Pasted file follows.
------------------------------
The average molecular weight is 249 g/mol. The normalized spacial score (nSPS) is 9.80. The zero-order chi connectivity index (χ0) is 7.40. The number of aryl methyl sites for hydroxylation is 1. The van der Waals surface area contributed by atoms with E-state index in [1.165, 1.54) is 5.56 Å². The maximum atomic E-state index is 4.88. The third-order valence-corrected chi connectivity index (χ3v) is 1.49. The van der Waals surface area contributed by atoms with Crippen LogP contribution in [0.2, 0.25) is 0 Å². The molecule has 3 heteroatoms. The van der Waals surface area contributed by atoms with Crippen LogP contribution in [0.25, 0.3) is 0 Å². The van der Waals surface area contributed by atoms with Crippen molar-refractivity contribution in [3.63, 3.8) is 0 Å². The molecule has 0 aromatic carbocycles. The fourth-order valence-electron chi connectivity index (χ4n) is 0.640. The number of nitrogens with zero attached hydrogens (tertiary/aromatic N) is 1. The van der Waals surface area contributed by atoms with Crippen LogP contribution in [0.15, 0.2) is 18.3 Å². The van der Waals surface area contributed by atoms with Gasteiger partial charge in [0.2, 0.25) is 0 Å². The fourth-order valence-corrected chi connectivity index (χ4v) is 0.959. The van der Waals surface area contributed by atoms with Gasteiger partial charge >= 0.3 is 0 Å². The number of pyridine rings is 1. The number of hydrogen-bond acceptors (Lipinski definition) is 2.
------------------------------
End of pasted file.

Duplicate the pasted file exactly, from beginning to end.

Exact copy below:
The average molecular weight is 249 g/mol. The normalized spacial score (nSPS) is 9.80. The zero-order chi connectivity index (χ0) is 7.40. The number of aryl methyl sites for hydroxylation is 1. The van der Waals surface area contributed by atoms with E-state index in [1.165, 1.54) is 5.56 Å². The maximum atomic E-state index is 4.88. The third-order valence-corrected chi connectivity index (χ3v) is 1.49. The van der Waals surface area contributed by atoms with Crippen LogP contribution in [0.2, 0.25) is 0 Å². The molecule has 3 heteroatoms. The van der Waals surface area contributed by atoms with Crippen LogP contribution in [0.25, 0.3) is 0 Å². The van der Waals surface area contributed by atoms with Crippen molar-refractivity contribution in [3.63, 3.8) is 0 Å². The molecule has 0 aromatic carbocycles. The fourth-order valence-electron chi connectivity index (χ4n) is 0.640. The number of nitrogens with zero attached hydrogens (tertiary/aromatic N) is 1. The van der Waals surface area contributed by atoms with Crippen LogP contribution in [0.15, 0.2) is 18.3 Å². The van der Waals surface area contributed by atoms with Gasteiger partial charge in [0.2, 0.25) is 0 Å². The fourth-order valence-corrected chi connectivity index (χ4v) is 0.959. The van der Waals surface area contributed by atoms with Gasteiger partial charge >= 0.3 is 0 Å². The number of pyridine rings is 1. The number of hydrogen-bond acceptors (Lipinski definition) is 2.